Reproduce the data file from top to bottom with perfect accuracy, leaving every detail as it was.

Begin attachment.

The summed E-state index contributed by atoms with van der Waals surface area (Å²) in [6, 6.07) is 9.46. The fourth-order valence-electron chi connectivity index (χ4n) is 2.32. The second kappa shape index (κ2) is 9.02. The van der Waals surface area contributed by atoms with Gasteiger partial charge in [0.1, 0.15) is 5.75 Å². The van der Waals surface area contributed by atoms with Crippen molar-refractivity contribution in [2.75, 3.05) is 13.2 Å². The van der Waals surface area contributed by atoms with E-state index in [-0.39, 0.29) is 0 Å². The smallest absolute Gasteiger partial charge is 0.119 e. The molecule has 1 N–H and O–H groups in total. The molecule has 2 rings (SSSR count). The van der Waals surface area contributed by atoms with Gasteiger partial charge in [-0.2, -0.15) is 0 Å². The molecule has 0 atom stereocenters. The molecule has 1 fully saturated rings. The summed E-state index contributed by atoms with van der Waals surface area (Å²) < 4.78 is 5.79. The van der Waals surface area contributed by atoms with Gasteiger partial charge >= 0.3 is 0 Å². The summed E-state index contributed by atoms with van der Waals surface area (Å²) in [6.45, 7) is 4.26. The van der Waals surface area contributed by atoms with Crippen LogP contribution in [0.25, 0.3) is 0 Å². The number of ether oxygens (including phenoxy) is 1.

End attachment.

The summed E-state index contributed by atoms with van der Waals surface area (Å²) in [6, 6.07) is 9.46. The fourth-order valence-electron chi connectivity index (χ4n) is 2.32. The second kappa shape index (κ2) is 9.02. The van der Waals surface area contributed by atoms with Gasteiger partial charge in [0.1, 0.15) is 5.75 Å². The van der Waals surface area contributed by atoms with Crippen molar-refractivity contribution in [2.75, 3.05) is 13.2 Å². The van der Waals surface area contributed by atoms with E-state index in [-0.39, 0.29) is 0 Å². The smallest absolute Gasteiger partial charge is 0.119 e. The molecule has 1 N–H and O–H groups in total. The molecule has 2 rings (SSSR count). The van der Waals surface area contributed by atoms with Gasteiger partial charge in [-0.2, -0.15) is 0 Å². The molecule has 0 atom stereocenters. The molecule has 1 fully saturated rings. The summed E-state index contributed by atoms with van der Waals surface area (Å²) < 4.78 is 5.79. The van der Waals surface area contributed by atoms with Gasteiger partial charge >= 0.3 is 0 Å². The summed E-state index contributed by atoms with van der Waals surface area (Å²) in [6.45, 7) is 4.26. The van der Waals surface area contributed by atoms with Crippen LogP contribution in [0.25, 0.3) is 0 Å². The number of ether oxygens (including phenoxy) is 1.